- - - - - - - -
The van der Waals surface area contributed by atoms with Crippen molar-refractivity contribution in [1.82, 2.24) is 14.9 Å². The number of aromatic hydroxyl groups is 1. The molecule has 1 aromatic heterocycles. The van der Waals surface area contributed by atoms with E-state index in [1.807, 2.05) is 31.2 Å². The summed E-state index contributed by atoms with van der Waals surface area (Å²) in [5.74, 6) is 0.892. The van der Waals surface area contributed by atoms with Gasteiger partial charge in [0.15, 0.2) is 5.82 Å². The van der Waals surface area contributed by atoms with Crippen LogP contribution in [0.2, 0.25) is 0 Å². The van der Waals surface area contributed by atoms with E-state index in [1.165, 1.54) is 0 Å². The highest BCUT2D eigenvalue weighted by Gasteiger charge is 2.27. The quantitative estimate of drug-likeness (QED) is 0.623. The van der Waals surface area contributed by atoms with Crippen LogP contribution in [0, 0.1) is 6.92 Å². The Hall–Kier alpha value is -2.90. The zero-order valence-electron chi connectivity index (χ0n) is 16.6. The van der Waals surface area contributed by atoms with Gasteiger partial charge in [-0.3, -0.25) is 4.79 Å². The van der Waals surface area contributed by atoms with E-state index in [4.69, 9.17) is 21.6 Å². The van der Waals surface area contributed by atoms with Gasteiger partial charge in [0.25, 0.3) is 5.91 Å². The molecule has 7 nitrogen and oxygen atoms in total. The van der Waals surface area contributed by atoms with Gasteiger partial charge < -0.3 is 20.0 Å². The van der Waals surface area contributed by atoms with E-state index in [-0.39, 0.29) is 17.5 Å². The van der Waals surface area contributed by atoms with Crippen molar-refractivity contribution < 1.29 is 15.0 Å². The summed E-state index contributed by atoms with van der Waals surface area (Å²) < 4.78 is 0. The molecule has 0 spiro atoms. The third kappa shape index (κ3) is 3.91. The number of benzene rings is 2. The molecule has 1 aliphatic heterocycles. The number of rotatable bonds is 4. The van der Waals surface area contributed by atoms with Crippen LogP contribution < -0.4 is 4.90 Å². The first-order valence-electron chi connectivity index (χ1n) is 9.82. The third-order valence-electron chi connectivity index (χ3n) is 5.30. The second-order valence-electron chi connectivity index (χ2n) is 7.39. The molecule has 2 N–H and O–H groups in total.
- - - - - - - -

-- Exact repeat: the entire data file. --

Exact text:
The van der Waals surface area contributed by atoms with Crippen molar-refractivity contribution in [1.82, 2.24) is 14.9 Å². The number of aromatic hydroxyl groups is 1. The molecule has 1 aromatic heterocycles. The van der Waals surface area contributed by atoms with E-state index in [1.807, 2.05) is 31.2 Å². The summed E-state index contributed by atoms with van der Waals surface area (Å²) in [5.74, 6) is 0.892. The van der Waals surface area contributed by atoms with Gasteiger partial charge in [0.15, 0.2) is 5.82 Å². The van der Waals surface area contributed by atoms with Crippen LogP contribution in [0.2, 0.25) is 0 Å². The van der Waals surface area contributed by atoms with E-state index in [1.165, 1.54) is 0 Å². The highest BCUT2D eigenvalue weighted by Gasteiger charge is 2.27. The quantitative estimate of drug-likeness (QED) is 0.623. The van der Waals surface area contributed by atoms with Crippen LogP contribution in [0, 0.1) is 6.92 Å². The Hall–Kier alpha value is -2.90. The zero-order valence-electron chi connectivity index (χ0n) is 16.6. The van der Waals surface area contributed by atoms with Gasteiger partial charge in [-0.3, -0.25) is 4.79 Å². The van der Waals surface area contributed by atoms with E-state index in [4.69, 9.17) is 21.6 Å². The van der Waals surface area contributed by atoms with Gasteiger partial charge in [0.25, 0.3) is 5.91 Å². The molecule has 7 nitrogen and oxygen atoms in total. The van der Waals surface area contributed by atoms with Gasteiger partial charge < -0.3 is 20.0 Å². The van der Waals surface area contributed by atoms with E-state index in [-0.39, 0.29) is 17.5 Å². The van der Waals surface area contributed by atoms with Crippen molar-refractivity contribution < 1.29 is 15.0 Å². The summed E-state index contributed by atoms with van der Waals surface area (Å²) < 4.78 is 0. The molecule has 0 spiro atoms. The third kappa shape index (κ3) is 3.91. The number of benzene rings is 2. The molecule has 1 aliphatic heterocycles. The number of rotatable bonds is 4. The van der Waals surface area contributed by atoms with Crippen LogP contribution < -0.4 is 4.90 Å². The first-order valence-electron chi connectivity index (χ1n) is 9.82. The third-order valence-electron chi connectivity index (χ3n) is 5.30. The second-order valence-electron chi connectivity index (χ2n) is 7.39. The molecule has 2 N–H and O–H groups in total.